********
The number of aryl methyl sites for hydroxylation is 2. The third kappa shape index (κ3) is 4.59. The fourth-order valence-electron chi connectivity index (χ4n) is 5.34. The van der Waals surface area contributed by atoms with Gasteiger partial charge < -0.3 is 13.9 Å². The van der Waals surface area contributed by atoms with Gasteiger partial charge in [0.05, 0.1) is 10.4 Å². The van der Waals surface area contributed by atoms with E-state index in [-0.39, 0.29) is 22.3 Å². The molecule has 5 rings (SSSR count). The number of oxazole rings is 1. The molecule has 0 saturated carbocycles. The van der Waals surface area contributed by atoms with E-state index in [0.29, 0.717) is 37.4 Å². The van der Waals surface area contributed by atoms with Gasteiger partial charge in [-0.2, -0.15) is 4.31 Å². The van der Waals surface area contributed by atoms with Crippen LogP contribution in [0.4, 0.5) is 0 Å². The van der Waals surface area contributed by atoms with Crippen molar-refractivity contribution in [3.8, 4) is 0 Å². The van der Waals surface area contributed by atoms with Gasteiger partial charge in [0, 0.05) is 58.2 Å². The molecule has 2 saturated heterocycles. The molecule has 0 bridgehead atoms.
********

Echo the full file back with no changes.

The number of aryl methyl sites for hydroxylation is 2. The third kappa shape index (κ3) is 4.59. The fourth-order valence-electron chi connectivity index (χ4n) is 5.34. The van der Waals surface area contributed by atoms with Gasteiger partial charge < -0.3 is 13.9 Å². The van der Waals surface area contributed by atoms with Gasteiger partial charge in [0.05, 0.1) is 10.4 Å². The van der Waals surface area contributed by atoms with E-state index in [-0.39, 0.29) is 22.3 Å². The molecule has 5 rings (SSSR count). The number of oxazole rings is 1. The molecule has 0 saturated carbocycles. The van der Waals surface area contributed by atoms with E-state index in [0.29, 0.717) is 37.4 Å². The van der Waals surface area contributed by atoms with Gasteiger partial charge in [-0.2, -0.15) is 4.31 Å². The van der Waals surface area contributed by atoms with Crippen LogP contribution in [0.4, 0.5) is 0 Å². The van der Waals surface area contributed by atoms with Crippen molar-refractivity contribution in [3.8, 4) is 0 Å². The van der Waals surface area contributed by atoms with Gasteiger partial charge in [0, 0.05) is 58.2 Å². The molecule has 2 saturated heterocycles. The molecule has 0 bridgehead atoms.